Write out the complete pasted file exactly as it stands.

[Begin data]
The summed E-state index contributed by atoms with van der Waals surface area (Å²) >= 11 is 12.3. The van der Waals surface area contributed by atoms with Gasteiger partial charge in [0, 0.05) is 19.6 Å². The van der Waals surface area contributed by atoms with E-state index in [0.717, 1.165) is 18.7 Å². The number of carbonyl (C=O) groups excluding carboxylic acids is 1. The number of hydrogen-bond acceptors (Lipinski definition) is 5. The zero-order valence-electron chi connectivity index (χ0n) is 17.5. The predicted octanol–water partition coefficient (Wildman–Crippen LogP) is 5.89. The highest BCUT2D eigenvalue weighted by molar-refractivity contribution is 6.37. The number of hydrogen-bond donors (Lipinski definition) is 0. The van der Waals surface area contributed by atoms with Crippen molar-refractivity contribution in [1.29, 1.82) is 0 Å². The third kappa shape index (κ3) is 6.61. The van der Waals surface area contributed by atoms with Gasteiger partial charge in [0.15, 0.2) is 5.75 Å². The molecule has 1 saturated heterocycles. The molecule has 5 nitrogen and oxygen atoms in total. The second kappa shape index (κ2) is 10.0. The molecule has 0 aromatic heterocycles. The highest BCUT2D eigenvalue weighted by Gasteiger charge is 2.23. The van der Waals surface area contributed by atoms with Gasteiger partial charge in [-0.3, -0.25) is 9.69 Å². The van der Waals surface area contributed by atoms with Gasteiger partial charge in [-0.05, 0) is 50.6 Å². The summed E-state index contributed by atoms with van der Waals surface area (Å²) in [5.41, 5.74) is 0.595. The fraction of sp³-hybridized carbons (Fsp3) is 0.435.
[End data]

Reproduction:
The summed E-state index contributed by atoms with van der Waals surface area (Å²) >= 11 is 12.3. The van der Waals surface area contributed by atoms with Gasteiger partial charge in [0, 0.05) is 19.6 Å². The van der Waals surface area contributed by atoms with E-state index in [0.717, 1.165) is 18.7 Å². The number of carbonyl (C=O) groups excluding carboxylic acids is 1. The number of hydrogen-bond acceptors (Lipinski definition) is 5. The zero-order valence-electron chi connectivity index (χ0n) is 17.5. The predicted octanol–water partition coefficient (Wildman–Crippen LogP) is 5.89. The highest BCUT2D eigenvalue weighted by molar-refractivity contribution is 6.37. The number of hydrogen-bond donors (Lipinski definition) is 0. The van der Waals surface area contributed by atoms with Crippen molar-refractivity contribution in [1.29, 1.82) is 0 Å². The third kappa shape index (κ3) is 6.61. The van der Waals surface area contributed by atoms with Gasteiger partial charge in [0.15, 0.2) is 5.75 Å². The molecule has 1 saturated heterocycles. The molecule has 5 nitrogen and oxygen atoms in total. The second kappa shape index (κ2) is 10.0. The molecule has 0 aromatic heterocycles. The highest BCUT2D eigenvalue weighted by Gasteiger charge is 2.23. The van der Waals surface area contributed by atoms with Gasteiger partial charge in [-0.3, -0.25) is 9.69 Å². The van der Waals surface area contributed by atoms with Gasteiger partial charge in [-0.05, 0) is 50.6 Å². The summed E-state index contributed by atoms with van der Waals surface area (Å²) in [5.41, 5.74) is 0.595. The fraction of sp³-hybridized carbons (Fsp3) is 0.435.